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Aaron P. Esser-Kahn


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About Aaron

Aaron was born and raised in Bloomfield Hills, MI. He attended the Cranbrook educational community from grades K-12. He traveled west to study chemistry at the California Institute of Technology where he was introduced to boundary-breaking research in the Tirrell lab. After completing his degree, he traveled north to Berkeley for a PhD in Chemistry as part of the collaborative Chemical-Biology Program and the Francis lab.


Inspired by the work of the Autonomous Materials Systems group at UIUC, Aaron traveled back to the midwest to learn about how to perform iinterdisciplinary research. Aaron began his independent research career as an assistant and then associate professor at UC-Irvine where he was fortunate to have fantastic colleagues, gifted students, and a wonderful environment to grow his research program. In 2017, he moved the research group to the University of Chicago to build on the areas of Immunoengineering and Materials. Here, he is fortunate to have gifted students, fantastic colleagues, and an excellent research environment tailored to the areas of Immunoengineering and Materials.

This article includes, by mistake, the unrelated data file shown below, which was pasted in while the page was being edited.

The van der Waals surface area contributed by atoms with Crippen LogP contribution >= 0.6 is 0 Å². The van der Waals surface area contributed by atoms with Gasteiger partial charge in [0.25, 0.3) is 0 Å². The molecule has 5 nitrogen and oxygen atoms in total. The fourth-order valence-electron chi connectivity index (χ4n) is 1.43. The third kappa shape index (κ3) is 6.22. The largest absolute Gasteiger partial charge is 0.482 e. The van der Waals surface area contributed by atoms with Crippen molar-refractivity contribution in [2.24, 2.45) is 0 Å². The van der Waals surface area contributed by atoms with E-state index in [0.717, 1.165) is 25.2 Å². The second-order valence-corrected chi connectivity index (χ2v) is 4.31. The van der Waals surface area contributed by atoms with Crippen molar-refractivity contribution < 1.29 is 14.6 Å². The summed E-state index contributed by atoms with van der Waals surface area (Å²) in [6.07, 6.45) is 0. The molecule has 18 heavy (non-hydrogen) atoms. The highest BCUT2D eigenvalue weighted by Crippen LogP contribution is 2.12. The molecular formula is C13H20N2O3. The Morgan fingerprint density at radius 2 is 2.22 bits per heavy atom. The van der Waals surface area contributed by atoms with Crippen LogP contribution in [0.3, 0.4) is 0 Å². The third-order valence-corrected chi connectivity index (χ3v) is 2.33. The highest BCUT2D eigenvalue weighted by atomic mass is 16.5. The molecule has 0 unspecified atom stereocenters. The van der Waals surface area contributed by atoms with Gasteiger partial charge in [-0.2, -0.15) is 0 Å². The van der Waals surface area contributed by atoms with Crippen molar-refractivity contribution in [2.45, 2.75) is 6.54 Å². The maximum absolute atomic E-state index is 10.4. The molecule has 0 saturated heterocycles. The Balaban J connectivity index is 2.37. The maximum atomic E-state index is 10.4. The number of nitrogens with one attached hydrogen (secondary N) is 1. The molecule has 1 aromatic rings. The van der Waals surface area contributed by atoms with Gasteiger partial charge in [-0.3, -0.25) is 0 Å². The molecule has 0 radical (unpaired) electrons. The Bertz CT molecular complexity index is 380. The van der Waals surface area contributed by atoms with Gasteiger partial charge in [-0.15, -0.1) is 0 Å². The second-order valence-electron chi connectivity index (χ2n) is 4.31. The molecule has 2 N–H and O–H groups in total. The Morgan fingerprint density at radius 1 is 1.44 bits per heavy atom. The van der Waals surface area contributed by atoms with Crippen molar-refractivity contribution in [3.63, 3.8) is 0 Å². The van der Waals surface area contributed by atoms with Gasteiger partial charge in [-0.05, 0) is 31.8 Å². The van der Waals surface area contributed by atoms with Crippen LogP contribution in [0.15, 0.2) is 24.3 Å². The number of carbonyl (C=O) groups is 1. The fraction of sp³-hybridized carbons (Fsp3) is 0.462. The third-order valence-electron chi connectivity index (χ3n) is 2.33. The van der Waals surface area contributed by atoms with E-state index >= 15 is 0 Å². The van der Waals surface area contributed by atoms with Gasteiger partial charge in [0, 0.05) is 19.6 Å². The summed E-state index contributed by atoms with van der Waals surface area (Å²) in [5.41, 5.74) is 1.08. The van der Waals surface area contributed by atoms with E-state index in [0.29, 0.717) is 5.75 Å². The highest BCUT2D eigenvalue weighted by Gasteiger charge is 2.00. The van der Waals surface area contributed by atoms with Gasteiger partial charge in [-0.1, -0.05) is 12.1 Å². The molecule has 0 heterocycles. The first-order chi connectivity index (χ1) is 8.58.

Postdoctoral Research, University of Illinois Urbana-Champaign (Advisor Jeffrey Moore)

Ph.D in Chemistry, University of California, Berkeley, 2009 (Advisor Matthew Francis)

B.S. in Chemistry, Caltech, 2004 (w/ David Tirrell)

Favorite Quote

"There are two possible outcomes: if the result confirms the hypothesis, then you've made a measurement. If the result is contrary to the hypothesis, then you've made a discovery."

-Enrico Fermi

Scientific Hero(s)

Maurice Hilleman, Carl Bosch, Willis Carrier, Jennifer Doudna

Favorite Paper(s)

Specific enzymatic amplification of DNA in vitro: the polymerase chain reaction. Cold Spring Harb Symp Quant Biol. 1986;51 Pt 1:263-73. doi: 10.1101/sqb.1986.051.01.032.

Approaching the Asymptote? Evolution and Revolution in Immunology. Cold Spring Harb Symp Quant Biol 1989. 54: 1-13


If you could be a piece of lab equipment, what would you be?

"I am not sure I could pick just one, but forced to choose a few - the flow cytometer -  it is where the culmination of hard work turns into results. 

And a round-bottom flask: you get to see it all from there."

Aaron's Research & Publications

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